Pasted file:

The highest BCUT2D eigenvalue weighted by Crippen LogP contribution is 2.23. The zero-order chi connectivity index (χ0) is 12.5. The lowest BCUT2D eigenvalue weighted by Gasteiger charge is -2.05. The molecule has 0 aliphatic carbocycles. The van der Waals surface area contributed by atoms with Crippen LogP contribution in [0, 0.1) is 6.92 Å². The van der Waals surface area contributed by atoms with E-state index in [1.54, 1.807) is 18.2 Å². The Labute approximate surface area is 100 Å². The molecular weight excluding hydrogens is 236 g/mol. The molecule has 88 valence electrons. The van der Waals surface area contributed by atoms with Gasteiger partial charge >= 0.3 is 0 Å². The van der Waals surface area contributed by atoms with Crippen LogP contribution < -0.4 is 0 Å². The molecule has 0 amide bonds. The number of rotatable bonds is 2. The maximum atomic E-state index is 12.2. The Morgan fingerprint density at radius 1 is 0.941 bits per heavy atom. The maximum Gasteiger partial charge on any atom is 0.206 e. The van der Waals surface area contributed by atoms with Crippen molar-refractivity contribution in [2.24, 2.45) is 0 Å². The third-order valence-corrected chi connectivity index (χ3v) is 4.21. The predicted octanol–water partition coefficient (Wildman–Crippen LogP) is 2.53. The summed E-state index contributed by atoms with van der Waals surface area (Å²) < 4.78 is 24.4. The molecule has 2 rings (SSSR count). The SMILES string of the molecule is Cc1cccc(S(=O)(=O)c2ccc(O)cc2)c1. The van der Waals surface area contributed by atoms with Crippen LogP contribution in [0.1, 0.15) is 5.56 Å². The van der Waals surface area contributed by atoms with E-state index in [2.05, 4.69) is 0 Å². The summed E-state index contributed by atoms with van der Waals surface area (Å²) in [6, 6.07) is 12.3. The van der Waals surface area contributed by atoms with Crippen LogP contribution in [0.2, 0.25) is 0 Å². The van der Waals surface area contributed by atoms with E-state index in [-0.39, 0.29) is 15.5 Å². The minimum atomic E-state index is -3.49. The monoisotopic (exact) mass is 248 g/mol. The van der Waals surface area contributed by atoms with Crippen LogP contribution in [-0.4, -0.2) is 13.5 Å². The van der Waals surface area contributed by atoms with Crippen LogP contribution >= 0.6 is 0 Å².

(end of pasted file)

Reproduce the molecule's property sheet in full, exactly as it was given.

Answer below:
The highest BCUT2D eigenvalue weighted by Crippen LogP contribution is 2.23. The zero-order chi connectivity index (χ0) is 12.5. The lowest BCUT2D eigenvalue weighted by Gasteiger charge is -2.05. The molecule has 0 aliphatic carbocycles. The van der Waals surface area contributed by atoms with Crippen LogP contribution in [0, 0.1) is 6.92 Å². The van der Waals surface area contributed by atoms with E-state index in [1.54, 1.807) is 18.2 Å². The Labute approximate surface area is 100 Å². The molecular weight excluding hydrogens is 236 g/mol. The molecule has 88 valence electrons. The van der Waals surface area contributed by atoms with Gasteiger partial charge >= 0.3 is 0 Å². The van der Waals surface area contributed by atoms with Crippen LogP contribution < -0.4 is 0 Å². The molecule has 0 amide bonds. The number of rotatable bonds is 2. The maximum atomic E-state index is 12.2. The Morgan fingerprint density at radius 1 is 0.941 bits per heavy atom. The maximum Gasteiger partial charge on any atom is 0.206 e. The van der Waals surface area contributed by atoms with Crippen molar-refractivity contribution in [2.24, 2.45) is 0 Å². The third-order valence-corrected chi connectivity index (χ3v) is 4.21. The predicted octanol–water partition coefficient (Wildman–Crippen LogP) is 2.53. The summed E-state index contributed by atoms with van der Waals surface area (Å²) < 4.78 is 24.4. The molecule has 2 rings (SSSR count). The SMILES string of the molecule is Cc1cccc(S(=O)(=O)c2ccc(O)cc2)c1. The van der Waals surface area contributed by atoms with Crippen LogP contribution in [0.1, 0.15) is 5.56 Å². The van der Waals surface area contributed by atoms with E-state index in [2.05, 4.69) is 0 Å². The summed E-state index contributed by atoms with van der Waals surface area (Å²) in [6, 6.07) is 12.3. The van der Waals surface area contributed by atoms with Crippen LogP contribution in [0.2, 0.25) is 0 Å². The van der Waals surface area contributed by atoms with E-state index in [-0.39, 0.29) is 15.5 Å². The minimum atomic E-state index is -3.49. The monoisotopic (exact) mass is 248 g/mol. The van der Waals surface area contributed by atoms with Crippen LogP contribution in [-0.4, -0.2) is 13.5 Å². The van der Waals surface area contributed by atoms with Crippen LogP contribution >= 0.6 is 0 Å².